Biochemistry career paths: interview with Professor Alison Woollard
On Wednesday 29th June and Thursday 30th June we opened the Department's doors for our biannual undergraduate Open Days. To mark the occasion, we spoke to Professor Alison Woollard, the Department of Biochemistry's Director of Undergraduate Teaching and Learning, about the career paths an Oxford degree in Biochemistry equips students for. A transcript of the video is available on this page as well.
What career paths an Oxford degree in Biochemistry equip students for?
In terms of what students do, we find that quite a lot of our students go on to do research. They might go on to do a PhD or they may get a job in the technical side of science in a lab. For example, within a university, within a research institute or within industry. Around 40 to 50% of our students will go on to do some research, at least in the initial stages of their career. They do not all then stay in academia after that. Some do, but some will do a PhD and then they will decide to go off and do something else. Even if you decide you are going to do a PhD, it does not necessarily mean that that is it for life, you are going to be a research scientist and there are no other doors open to you.
I think one of the key skills scientists have is that they have so much transferable ability in so many ways. Scientists often lose sight of that. For example, when you can do a really good experiment, you understand so much about logistics, about data analysis, about what makes a really fair test, what makes a good control. You learn a lot about how reliable your answer is, how science works and how to communicate your findings. All those skills that you require as a scientist, you could then use in so many ways. Our students will go on to do things like science communication and medical writing. They will go off and use their more analytical skills in industries such as consultancy. Management consultancy companies tend to want very highly numerate students and our students are very highly numerate by the end of their undergraduate course.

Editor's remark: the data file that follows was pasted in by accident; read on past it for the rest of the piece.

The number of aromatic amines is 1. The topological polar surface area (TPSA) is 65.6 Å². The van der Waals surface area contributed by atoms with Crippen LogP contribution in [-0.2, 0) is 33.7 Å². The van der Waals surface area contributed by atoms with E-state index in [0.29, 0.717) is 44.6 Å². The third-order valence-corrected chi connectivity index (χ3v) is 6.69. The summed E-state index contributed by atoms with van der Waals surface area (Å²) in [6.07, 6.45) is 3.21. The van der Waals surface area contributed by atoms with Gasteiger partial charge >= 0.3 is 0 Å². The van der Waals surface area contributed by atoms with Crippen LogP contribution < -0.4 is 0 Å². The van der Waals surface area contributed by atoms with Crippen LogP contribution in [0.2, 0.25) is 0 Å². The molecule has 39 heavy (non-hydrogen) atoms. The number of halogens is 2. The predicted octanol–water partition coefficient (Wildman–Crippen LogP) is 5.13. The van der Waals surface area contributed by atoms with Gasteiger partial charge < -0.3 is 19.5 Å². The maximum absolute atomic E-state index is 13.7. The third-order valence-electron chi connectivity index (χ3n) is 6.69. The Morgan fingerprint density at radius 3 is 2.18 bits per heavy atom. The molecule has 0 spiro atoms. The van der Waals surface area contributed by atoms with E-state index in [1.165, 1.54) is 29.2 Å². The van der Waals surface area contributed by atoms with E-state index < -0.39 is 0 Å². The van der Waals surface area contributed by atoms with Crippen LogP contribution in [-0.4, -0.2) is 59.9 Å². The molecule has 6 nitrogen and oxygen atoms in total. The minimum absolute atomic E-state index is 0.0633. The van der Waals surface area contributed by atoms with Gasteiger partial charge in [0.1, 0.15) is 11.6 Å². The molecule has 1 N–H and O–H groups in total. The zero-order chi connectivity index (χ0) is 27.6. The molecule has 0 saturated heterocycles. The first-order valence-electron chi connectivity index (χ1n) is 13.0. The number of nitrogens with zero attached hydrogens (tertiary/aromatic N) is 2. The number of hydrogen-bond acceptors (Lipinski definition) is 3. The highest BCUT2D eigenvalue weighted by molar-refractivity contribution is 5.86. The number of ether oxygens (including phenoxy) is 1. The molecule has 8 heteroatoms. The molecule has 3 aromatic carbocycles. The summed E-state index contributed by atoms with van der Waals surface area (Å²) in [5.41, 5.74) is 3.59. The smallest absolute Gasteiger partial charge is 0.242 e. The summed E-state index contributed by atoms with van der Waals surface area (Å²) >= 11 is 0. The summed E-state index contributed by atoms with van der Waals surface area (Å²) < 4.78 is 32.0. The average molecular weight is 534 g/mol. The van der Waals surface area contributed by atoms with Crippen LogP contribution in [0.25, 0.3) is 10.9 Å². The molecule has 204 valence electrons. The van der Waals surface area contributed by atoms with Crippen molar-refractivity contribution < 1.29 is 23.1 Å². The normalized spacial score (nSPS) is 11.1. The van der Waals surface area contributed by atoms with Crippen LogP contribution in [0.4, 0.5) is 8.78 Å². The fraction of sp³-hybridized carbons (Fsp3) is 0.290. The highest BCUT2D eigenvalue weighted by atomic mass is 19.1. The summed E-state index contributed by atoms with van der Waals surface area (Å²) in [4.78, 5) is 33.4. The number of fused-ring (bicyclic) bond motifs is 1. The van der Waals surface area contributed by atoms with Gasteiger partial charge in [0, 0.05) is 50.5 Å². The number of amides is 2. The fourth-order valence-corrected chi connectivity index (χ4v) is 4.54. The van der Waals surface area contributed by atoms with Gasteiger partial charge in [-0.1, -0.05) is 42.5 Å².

Our students will often go into teaching. This is a great reflection of the experience our students have in Oxford that a lot of them want to go off and join schemes like Teach First, where the idea is really to use very bright, intelligent people to go into challenging environments in schools and really help make a difference. That is something that we are really proud of. I have had students go into social work and, again, I think logistics and looking at things from lots of different points of view are excellent skills. The biotech industry is a huge growth area as well. We find that lots of our students go off and work in biotech, in labs, and in research management.
Accountancy! Going back to being very numerate, some of our students will graduate and move into accountancy. Law is another profession which is a growth area for our students. A lot of the skills that a scientist has are similar to the skills that you need to be a good lawyer. For example, looking at data, understanding weight of evidence, being very analytical, being able to look at huge volumes of information and data. Patent law is also something that demands technical knowledge and technical skills of the type that our students learn.
A biochemistry degree can open many, many doors for you. And it certainly is the case that when we see what our students are doing a few years after graduating, we are always amazed at the diversity of different careers that they found themselves in. One thing I would say really unites them is that they are all determined to do something that is worthwhile, that they find intellectually fulfilling, and that makes them happy. Studying biochemistry at Oxford is about doing a great course in a great university that has a hugely diverse attitude towards the learning experience. Oxford is a university that sees the learning experience as a way of setting yourself up to make really good decisions for the right reasons later in life.